Next was Sicily.  First stop was Palermo before heading to a small town in Sicily to see my family.  In Palermo I had a hard time finding any candy stores.  The Sicilians take great pride in and love their gelato so I guess they don't have time for much else in the sugar department.  And I can't say that I blame them, the gelato in Sicily is fantastic (gelato originated in Sicily).  I had all but given up the candy quest in Palermo when I randomly stumbled upon a candy store.  Finally!  Way more excited than I should have been in public, I got to the door and realized that it was Sunday...the store was closed.  Nooo!  Why does Europe always have to follow the closed-on-Sunday's rule???
and that dancing donkey looks so fun too!
inside the store
I pressed my face against the glass to get these photos for you.  So bummed that after finally finding a candy store in Palermo I didn't get to go inside but at least I found one!  I did get the address: Via Maqueda 335 and they are on Facebook if you're ever in Palermo and want to check them out.  But lesson learned: make sure you don't leave it for a Sunday.

Not to be discouraged, I scanned the local corner stores and found some new Haribo to try:

I love me some Haribo and I always have fun finding new flavors to try abroad.  This company seems to crank out country-specific candy based on local taste buds so they never let me down when I'm candy questing in another country.  These Jamaica "frizzi" candies (why Jamaica? who knows!) were small, sour, strawberry cream gummies.  Haribo makes a similar product that I've seen in Spain but this version was thinner with less cream in the middle and the sour wasn't too strong, way less than a sour patch kid for example.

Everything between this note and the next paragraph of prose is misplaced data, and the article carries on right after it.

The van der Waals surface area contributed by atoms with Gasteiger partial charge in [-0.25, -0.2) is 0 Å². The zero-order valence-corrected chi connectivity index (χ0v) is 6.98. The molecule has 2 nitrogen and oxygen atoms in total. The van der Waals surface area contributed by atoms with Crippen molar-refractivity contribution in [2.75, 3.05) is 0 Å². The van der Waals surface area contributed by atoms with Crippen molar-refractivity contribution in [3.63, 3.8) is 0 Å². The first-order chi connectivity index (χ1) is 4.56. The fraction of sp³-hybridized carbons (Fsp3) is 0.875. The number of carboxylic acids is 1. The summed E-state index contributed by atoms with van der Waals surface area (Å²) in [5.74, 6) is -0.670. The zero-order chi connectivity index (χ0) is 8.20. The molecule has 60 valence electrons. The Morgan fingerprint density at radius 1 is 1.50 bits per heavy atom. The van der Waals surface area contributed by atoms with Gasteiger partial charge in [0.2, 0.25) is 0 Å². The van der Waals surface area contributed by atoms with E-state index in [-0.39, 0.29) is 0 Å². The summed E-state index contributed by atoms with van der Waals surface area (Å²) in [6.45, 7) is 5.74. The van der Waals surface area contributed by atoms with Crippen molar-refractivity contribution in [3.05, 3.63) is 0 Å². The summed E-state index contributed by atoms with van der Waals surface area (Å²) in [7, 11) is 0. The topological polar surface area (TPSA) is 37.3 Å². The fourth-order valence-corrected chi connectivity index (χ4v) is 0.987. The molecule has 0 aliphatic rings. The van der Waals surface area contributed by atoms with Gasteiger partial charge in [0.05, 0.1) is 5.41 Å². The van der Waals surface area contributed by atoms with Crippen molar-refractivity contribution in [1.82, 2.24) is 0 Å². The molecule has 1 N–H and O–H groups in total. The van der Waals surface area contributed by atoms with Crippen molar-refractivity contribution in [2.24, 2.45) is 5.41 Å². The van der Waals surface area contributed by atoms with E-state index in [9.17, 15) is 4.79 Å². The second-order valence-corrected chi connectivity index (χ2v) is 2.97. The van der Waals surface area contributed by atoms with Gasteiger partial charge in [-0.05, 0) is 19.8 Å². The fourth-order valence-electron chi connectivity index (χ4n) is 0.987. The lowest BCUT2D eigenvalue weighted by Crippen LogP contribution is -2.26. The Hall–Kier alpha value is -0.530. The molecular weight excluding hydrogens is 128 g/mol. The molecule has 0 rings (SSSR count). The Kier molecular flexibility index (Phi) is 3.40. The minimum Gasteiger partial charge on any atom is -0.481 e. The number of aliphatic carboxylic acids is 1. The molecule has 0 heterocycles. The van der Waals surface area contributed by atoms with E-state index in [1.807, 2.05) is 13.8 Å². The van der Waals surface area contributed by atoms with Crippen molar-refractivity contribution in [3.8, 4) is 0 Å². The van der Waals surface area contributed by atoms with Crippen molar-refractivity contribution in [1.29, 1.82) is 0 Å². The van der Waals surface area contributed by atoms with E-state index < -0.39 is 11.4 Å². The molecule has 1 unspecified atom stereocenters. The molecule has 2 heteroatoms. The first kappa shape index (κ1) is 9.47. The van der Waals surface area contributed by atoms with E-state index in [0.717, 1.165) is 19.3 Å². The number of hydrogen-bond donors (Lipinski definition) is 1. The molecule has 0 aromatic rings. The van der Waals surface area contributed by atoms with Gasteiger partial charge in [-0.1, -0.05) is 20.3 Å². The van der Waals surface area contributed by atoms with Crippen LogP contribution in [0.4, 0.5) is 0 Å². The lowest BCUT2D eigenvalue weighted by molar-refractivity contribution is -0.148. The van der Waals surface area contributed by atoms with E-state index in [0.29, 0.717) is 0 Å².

You can see how small the cream part is in the above picture.  I have to say that I prefer the thicker version of this candy with more cream inside, similar to what they sell in Spain and Israel, but the weaker sour flavor was a nice change.  If you like sour patch kids then you will probably dig these Jamaica frizzi's but fans of Swedish fish will prefer the bigger, non-sour version of these strawberry creams.  So lesson learned: when all else fails head to the local corner store and buy some Haribo.

One thing that I saw everywhere in Sicily was "frutta Martorana" or Sicilian marzipan.   This stuff is really sweet, made entirely out of almond paste, but it's gorgeous and looks unbelievably realistic:

"fruit" made out of almond paste
I regret to say that I didn't buy any to taste for myself.  I read in several places that it's sickeningly sweet so I blindly took everyone's word for it and didn't buy any.  Again, a short-sighted decision (hello! you have a CANDY blog!)  If you're only visiting a place for a short time you should always have a bite of their local specialities, just one bite.  Even if it's not good you can at least say you tried it and form an opinion for yourself.   Rookie mistake but lesson learned (again): always taste the local candy specialties for yourself.

In sum, given the lack free time I had in Italy I was worried that I wouldn't be able to hunt around for candy and wouldn't be able to share anything new with you.  I'm proud to say that candy had a way of finding me and also teaching me some lessons.  Lessons like only eat Nutella B-ready bars with coffee, don't leave any shopping (candy or otherwise) for a Sunday in Europe, when all else fails hit the local corner store, and always bite into the local specialties for yourself.  I hope these lessons come in handy for you and your sweet tooth the next time you two find yourselves exploring a new city.